More than a "horror" film, The Conjuring is an excellent thriller. There's incredible cinematic value in James Wan's work that shouldn't be overlooked based on the label it gets. Strong performances, intelligent directing and important character work make this one of the most fascinating thrillers of the last 5 years.
For a film with a haunted house/possession concept that's been done and re-done to exhaustion, it manages to keep things remarkably fresh. Great atmosphere, with a a really cool 70s vibe, awesome and fun scares and just beautifully shot and put together. It's simply time for Wan to do different stuff, he's too good.
Genuinely creepy and well-acted haunted house yarn from James Wan. Scares are in abundance even if the tactics are repetitive, and the religious overtones, while unimaginative and a little grating, aren't as pronounced as they could've been. I also cared about the characters, who are earnest without being maudlin, and that's more than I can say for most horror films. Further proof Wan loves his creepy clown dolls.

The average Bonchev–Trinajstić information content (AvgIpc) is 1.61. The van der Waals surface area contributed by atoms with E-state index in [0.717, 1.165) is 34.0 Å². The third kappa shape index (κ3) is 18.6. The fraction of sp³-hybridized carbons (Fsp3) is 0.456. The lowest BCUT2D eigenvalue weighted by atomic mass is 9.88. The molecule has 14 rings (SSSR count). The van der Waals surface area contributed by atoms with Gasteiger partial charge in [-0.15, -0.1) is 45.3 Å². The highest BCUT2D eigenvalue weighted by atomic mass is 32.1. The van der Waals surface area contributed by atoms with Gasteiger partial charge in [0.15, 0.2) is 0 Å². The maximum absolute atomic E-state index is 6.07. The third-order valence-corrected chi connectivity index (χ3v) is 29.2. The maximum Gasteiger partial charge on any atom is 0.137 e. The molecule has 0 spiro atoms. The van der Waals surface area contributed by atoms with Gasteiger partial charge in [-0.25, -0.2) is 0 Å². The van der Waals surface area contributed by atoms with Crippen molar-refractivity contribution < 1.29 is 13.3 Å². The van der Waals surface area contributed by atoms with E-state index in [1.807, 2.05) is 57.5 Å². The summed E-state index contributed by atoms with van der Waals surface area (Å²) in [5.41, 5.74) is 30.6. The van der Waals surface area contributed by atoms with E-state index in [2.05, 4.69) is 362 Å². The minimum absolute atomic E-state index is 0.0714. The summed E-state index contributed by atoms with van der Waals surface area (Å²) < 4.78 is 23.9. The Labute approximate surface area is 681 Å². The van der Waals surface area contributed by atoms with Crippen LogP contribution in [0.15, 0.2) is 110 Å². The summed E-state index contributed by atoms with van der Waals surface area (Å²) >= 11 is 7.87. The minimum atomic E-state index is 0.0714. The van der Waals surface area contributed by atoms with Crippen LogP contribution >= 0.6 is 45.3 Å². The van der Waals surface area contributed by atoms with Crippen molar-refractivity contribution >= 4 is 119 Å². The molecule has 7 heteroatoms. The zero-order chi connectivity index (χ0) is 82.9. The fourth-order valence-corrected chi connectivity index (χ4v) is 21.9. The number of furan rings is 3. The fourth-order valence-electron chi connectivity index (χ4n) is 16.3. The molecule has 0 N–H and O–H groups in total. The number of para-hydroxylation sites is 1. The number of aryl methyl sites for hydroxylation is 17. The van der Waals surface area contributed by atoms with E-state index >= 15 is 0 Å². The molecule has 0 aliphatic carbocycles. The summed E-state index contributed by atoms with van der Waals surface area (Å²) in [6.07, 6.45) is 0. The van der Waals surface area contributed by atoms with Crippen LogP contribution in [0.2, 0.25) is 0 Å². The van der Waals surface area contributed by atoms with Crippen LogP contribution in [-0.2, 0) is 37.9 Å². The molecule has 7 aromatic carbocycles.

Occasionally a cannily made chiller, but just as often this exhibits the problem I have with most modern horror movies: a series of long takes of people slowly walking towards an impending surprise. It's not only repetitive and uninspired, but the strategy dilutes the film's terror with each iteration. Its only scares completely evaporate after a split second.
Somehow they managed to put almost all the clichés of horror movies (haunted house, possession, exorcism, creepy doll, mediums, witches...) into one and still made it look serious, creepy and fairly entertaining... but kind of overrated. Vera Farmiga has a very nice role and she's the stand-out star of "The Conjuring". I'm not sure if this is worthy of a sequel... Unless the Warrens take on a much more original case!
[Spoilers] Intelligent demon isn't keen on a house-share with new neighbours; bad omens when it starts by taking out the only intelligent member of the family (the dog). Overrated and over-elaborate retelling of a true tale, although a towering masterpiece of Western art compared to Wan's breakthrough flick "Saw".